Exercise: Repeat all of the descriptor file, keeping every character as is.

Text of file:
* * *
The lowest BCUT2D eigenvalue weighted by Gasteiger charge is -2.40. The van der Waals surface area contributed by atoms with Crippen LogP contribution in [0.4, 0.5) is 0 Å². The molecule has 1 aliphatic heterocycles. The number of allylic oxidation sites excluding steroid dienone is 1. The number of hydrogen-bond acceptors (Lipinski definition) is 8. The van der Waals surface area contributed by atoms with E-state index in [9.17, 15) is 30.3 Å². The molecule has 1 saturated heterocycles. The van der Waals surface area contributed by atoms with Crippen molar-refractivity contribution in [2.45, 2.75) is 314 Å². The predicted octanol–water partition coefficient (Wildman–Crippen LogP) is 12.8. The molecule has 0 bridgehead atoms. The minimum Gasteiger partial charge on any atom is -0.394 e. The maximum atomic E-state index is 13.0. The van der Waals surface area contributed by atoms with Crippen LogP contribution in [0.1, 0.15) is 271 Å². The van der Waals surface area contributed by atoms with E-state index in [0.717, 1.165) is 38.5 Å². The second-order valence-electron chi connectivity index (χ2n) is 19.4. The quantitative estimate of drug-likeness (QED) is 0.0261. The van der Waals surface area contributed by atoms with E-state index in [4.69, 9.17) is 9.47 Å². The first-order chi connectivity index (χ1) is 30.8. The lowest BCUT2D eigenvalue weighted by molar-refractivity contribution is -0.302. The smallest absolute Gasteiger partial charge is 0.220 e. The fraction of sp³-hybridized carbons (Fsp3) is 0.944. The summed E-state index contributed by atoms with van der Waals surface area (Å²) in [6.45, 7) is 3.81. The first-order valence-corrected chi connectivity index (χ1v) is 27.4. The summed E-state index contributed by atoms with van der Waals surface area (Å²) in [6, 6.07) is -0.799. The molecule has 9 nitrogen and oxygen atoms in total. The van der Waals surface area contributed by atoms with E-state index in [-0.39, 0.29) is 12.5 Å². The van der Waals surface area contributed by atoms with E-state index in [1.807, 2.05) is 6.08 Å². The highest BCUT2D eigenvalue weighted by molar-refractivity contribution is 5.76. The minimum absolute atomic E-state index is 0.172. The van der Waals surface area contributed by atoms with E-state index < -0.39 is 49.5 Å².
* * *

The lowest BCUT2D eigenvalue weighted by Gasteiger charge is -2.40. The van der Waals surface area contributed by atoms with Crippen LogP contribution in [0.4, 0.5) is 0 Å². The molecule has 1 aliphatic heterocycles. The number of allylic oxidation sites excluding steroid dienone is 1. The number of hydrogen-bond acceptors (Lipinski definition) is 8. The van der Waals surface area contributed by atoms with E-state index in [9.17, 15) is 30.3 Å². The molecule has 1 saturated heterocycles. The van der Waals surface area contributed by atoms with Crippen molar-refractivity contribution in [2.45, 2.75) is 314 Å². The predicted octanol–water partition coefficient (Wildman–Crippen LogP) is 12.8. The molecule has 0 bridgehead atoms. The minimum Gasteiger partial charge on any atom is -0.394 e. The maximum atomic E-state index is 13.0. The van der Waals surface area contributed by atoms with Crippen LogP contribution in [0.1, 0.15) is 271 Å². The van der Waals surface area contributed by atoms with E-state index in [0.717, 1.165) is 38.5 Å². The second-order valence-electron chi connectivity index (χ2n) is 19.4. The quantitative estimate of drug-likeness (QED) is 0.0261. The van der Waals surface area contributed by atoms with E-state index in [4.69, 9.17) is 9.47 Å². The first-order chi connectivity index (χ1) is 30.8. The lowest BCUT2D eigenvalue weighted by molar-refractivity contribution is -0.302. The smallest absolute Gasteiger partial charge is 0.220 e. The fraction of sp³-hybridized carbons (Fsp3) is 0.944. The summed E-state index contributed by atoms with van der Waals surface area (Å²) in [6.45, 7) is 3.81. The first-order valence-corrected chi connectivity index (χ1v) is 27.4. The summed E-state index contributed by atoms with van der Waals surface area (Å²) in [6, 6.07) is -0.799. The molecule has 9 nitrogen and oxygen atoms in total. The van der Waals surface area contributed by atoms with E-state index in [-0.39, 0.29) is 12.5 Å². The van der Waals surface area contributed by atoms with E-state index in [1.807, 2.05) is 6.08 Å². The highest BCUT2D eigenvalue weighted by molar-refractivity contribution is 5.76. The minimum absolute atomic E-state index is 0.172. The van der Waals surface area contributed by atoms with E-state index < -0.39 is 49.5 Å².